# Thread: Two First Order Differentia Questions

1. ## Two First Order Differentia Questions

Hi

I am having trouble getting the correct answer according to my textbook
This is what i have done:
1) $\displaystyle y'+3y=2cosx$
$\displaystyle I=e^{3x}$
$\displaystyle e^{3x}(y'+3y)=2e^{3x}cos(x)$
$\displaystyle e^{3x}y=2\int e^{3x}cos(x) dx$

$\displaystyle u=e^{3x}$ $\displaystyle du=3e^{3x}$
$\displaystyle dv=cos(x)$ $\displaystyle v=sin(x)$

$\displaystyle 2\int e^{3x}cos(x)=e^{3x}sin(x)-3\int e^{3x}sin(x) dx$

$\displaystyle u=e^{3x}$ $\displaystyle du=3e^{3x}$
$\displaystyle dv=sin(x)$ $\displaystyle v=-cos(x)$

$\displaystyle 2\int e^{3x}cos(x)=e^{3x}sin(x)-3[-e^{3x}cos(x) -\int -3e^{3x}cos(x) dx]$

$\displaystyle 2\int e^{3x}cos(x)=e^{3x}sin(x)+3e^{3x}cos(x) -3[3\int e^{3x}cos(x) dx]$

$\displaystyle 2\int e^{3x}cos(x)=e^{3x}sin(x)+3e^{3x}cos(x) +9\int e^{3x}cos(x) dx$
$\displaystyle 11\int e^{3x}cos(x) = e^{3x}sin(x)+3e^{3x}cos(x)$
$\displaystyle \int e^{3x}cos(x) = \frac{e^{3x}sin(x)+3e^{3x}cos(x)}{11}$

go back to original equation:
$\displaystyle e^{3x}y=\frac{e^{3x}sin(x)+3e^{3x}cos(x)}{11}$
$\displaystyle y=\frac{1}{11}sin(x)+\frac{3}{11}3cos(x)$

2) $\displaystyle y' +3y=5cos(2x)$
$\displaystyle I=e^{3x}$

$\displaystyle e^{3x}(y'+3y)=e^{3x}(5cos(2x))$
$\displaystyle \frac{d(e^{3x})}{dx}=5e^{3x}cos(2x)$
$\displaystyle e^{3x}y=5\inte^{3x}cos(2x)$

$\displaystyle u=e^{3x}$$\displaystyle du=3e^{3x} \displaystyle dv=cos(2x) \displaystyle v=\frac{sin(2x)}{2} \displaystyle 5\int e^{3x}cos(2x)=\frac{1}{2}e^{3x}sin(2x)-\frac{3}{2}\int e^{3x}sin(2x) \displaystyle u=e^{3x} \displaystyle du=3e^{3x} \displaystyle dv=sin(2x) \displaystyle v=\frac{-cos(2x)}{2} \displaystyle 5\int e^{3x}cos(2x)=\frac{1}{2}e^{3x}sin(2x)-\frac{3}{2}[e^{3x}*\frac{-cos(2x)}{2}]+\frac{3}{2}[\frac{-3e^{3x}cos(2x)}{2}] \displaystyle 5\int e^{3x}cos(2x)=\frac{1}{2}e^{3x}sin(2x)-\frac{3}{4}e^{3x}-cos(2x)-\frac{9}{4}e^{3x}cos(2x) \displaystyle \frac{29}{4}\int e^{3x}cos(2x)=\frac{1}{2}e^{3x}sin(2x)-\frac{3}{4}e^{3x} \displaystyle \int e^{3x}cos(2x)=\frac{\frac{1}{2}e^{3x}sin(2x)-\frac{3}{4}e^{3x}}{\frac{29}{4}} sub back into original equation: \displaystyle y=\frac{2}{29}sin(2x)+\frac{3}{29}cos(2x)+Ce^{-3x} P.S 2. With regard to your solution of 1): a. You forgot the constant of integration on the RHS. b. I think your constants might be a little bit off. Check them again, especially with respect to your integration by parts. With regard to your solution of 2): I think your constants are off again. Check the same thing as with your solution of #1. In general, you've got the right method of solution. Just make sure the details are correct! 3. after doing the questions again i get a different answer. This time i have integrated with the constant values inside the integral. 1) \displaystyle e^{3x}=\int 2e^{3x}cos(x) \displaystyle u=2e^{3x} \displaystyle du=6e^{3x} \displaystyle dv=cos(x) \displaystyle v=sin(x) \displaystyle \int 2e^{3x}cos(x) = 2e^{3x}sin(x) - 6\int e^{3x}sin(x) \displaystyle u=e^{3x}$$\displaystyle du=3e^{3x}$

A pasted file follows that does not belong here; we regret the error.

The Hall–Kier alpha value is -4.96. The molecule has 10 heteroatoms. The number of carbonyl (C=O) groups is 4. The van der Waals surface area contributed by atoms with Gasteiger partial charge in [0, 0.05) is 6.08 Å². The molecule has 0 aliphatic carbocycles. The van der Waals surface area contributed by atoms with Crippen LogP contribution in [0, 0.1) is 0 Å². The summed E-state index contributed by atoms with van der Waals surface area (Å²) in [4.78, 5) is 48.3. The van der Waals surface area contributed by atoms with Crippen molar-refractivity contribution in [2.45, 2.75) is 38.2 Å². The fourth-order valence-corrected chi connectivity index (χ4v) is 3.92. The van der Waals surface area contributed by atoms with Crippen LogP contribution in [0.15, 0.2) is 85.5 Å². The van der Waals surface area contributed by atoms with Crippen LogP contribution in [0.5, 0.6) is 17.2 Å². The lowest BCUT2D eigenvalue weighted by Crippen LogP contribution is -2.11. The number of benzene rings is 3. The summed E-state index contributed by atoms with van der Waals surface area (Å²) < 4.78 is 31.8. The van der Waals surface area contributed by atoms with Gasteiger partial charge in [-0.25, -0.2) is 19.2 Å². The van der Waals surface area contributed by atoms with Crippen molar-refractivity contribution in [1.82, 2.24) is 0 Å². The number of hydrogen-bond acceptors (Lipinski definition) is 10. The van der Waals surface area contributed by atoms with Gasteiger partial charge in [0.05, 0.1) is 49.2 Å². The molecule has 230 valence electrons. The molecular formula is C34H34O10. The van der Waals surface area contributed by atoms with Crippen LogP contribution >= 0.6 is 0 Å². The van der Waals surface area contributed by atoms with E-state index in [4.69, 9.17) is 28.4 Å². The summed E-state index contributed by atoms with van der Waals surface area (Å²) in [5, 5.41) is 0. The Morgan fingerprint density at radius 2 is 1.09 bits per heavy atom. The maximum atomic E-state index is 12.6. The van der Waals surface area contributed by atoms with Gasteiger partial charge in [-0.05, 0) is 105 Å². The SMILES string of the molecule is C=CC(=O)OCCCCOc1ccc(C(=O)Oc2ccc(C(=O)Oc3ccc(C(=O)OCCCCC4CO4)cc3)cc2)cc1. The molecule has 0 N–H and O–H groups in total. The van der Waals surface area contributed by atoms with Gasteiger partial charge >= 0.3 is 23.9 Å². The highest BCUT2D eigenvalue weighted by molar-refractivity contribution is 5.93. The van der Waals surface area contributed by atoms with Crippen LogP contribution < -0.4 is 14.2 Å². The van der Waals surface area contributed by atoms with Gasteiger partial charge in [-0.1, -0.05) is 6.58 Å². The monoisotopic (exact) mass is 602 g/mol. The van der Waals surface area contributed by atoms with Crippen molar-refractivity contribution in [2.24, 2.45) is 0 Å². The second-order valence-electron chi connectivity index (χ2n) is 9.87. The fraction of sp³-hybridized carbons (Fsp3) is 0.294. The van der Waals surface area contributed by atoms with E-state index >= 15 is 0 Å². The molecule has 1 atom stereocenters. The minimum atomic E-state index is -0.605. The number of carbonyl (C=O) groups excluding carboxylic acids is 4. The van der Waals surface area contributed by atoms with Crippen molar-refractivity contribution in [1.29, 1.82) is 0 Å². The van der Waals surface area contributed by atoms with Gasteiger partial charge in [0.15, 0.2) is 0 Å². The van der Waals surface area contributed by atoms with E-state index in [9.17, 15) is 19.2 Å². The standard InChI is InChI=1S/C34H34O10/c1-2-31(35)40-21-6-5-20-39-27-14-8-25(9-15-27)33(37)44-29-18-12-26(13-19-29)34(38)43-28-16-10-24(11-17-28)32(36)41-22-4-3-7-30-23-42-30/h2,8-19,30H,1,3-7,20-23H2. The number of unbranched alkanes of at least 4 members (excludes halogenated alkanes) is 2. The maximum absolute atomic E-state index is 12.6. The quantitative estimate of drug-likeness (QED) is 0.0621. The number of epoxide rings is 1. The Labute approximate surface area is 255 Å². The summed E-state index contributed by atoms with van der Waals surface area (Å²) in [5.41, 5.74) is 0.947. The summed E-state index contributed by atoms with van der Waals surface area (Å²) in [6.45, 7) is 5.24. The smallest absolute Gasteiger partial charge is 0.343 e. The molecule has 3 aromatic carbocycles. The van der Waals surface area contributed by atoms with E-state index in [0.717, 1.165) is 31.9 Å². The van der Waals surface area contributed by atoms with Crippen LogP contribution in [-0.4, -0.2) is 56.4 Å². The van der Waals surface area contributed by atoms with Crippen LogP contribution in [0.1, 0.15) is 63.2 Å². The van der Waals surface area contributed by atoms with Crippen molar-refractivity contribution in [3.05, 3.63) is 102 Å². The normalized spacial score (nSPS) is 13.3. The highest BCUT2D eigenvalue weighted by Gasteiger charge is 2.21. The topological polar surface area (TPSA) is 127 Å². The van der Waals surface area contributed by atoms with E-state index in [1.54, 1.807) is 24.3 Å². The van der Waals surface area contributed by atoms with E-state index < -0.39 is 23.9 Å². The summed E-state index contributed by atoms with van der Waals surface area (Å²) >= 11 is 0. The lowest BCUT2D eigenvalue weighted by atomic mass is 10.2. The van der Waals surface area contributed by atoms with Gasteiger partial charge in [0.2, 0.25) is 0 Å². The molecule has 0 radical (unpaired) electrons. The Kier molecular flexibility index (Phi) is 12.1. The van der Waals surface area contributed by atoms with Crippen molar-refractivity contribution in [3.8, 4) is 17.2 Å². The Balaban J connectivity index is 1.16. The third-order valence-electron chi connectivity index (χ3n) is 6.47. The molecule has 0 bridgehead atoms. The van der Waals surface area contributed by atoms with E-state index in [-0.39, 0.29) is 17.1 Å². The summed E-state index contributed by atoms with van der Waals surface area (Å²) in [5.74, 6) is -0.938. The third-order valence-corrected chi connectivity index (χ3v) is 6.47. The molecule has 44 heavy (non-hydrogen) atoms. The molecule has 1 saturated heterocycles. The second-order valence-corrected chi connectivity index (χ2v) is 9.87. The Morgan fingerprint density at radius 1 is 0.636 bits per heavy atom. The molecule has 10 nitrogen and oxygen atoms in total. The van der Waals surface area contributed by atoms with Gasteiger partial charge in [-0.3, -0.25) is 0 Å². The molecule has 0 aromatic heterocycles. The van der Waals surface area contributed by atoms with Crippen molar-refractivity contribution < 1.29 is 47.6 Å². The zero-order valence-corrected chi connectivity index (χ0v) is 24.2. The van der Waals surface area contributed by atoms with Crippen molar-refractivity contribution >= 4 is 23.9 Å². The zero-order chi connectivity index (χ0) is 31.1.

$\displaystyle dv=sin(x)$ $\displaystyle v=-cos(x)$

$\displaystyle \int 2e^{3x}cos(x) = 2e^{3x}sin(x) + 6e^{3x}cos(x)-18e^{3x}cos(x)$
$\displaystyle \int 20e^{3x}cos(x) = 2e^{3x}sin(x) + 6e^{3x}cos(x)$
$\displaystyle \int e^{3x}cos(x)=\frac{2}{20}e^{3x}sin(x)+\frac{6}{20} e^{3x}cos(x)$
$\displaystyle \int e^{3x}cos(x)=\frac{1}{10}e^{3x}sin(x)+\frac{3}{10} e^{3x}cos(x)$

$\displaystyle e^{3x}y=\frac{1}{10}e^{3x}sin(x)+\frac{3}{10}e^{3x }cos(x) + C$

$\displaystyle y=\frac{1}{10}sin(x)+\frac{3}{10}cos(x) +Ce^{-3x}$

2)
$\displaystyle e^{3x}y=\int 5e^{3x}cos(2x)$

$\displaystyle u=5e^{3x}$ $\displaystyle du=15e^{3x}$
$\displaystyle dv=cos(2x)$ $\displaystyle v=sin(2x)$
$\displaystyle /int 5e^{3x}cos(2x)=/frac{5}{2}e^{3x}sin(2x)-\int \frac{15}{2}e^{3x}sin(2x)$

$\displaystyle u=\frac{15}{2}e^{3x}$ $\displaystyle du=\frac{45}{2}e^{3x}$
$\displaystyle dv=cos(2x)$ $\displaystyle v=\frac{-cos(2x)}{2}$

$\displaystyle \int 5e^{3x}cos(2x)=\frac{5}{2}e^{3x}sin(2x)+\frac{15}{ 4}e^{3x}cos(2x)+\frac{45}{4}e^{3x}cos(2x)$

$\displaystyle \frac{-25}{4}/int e^{3x}cos(2x)=\frac{5}{2}e^{3x}sin(2x)+\frac{15}{4 }e^{3x}cos(2x)$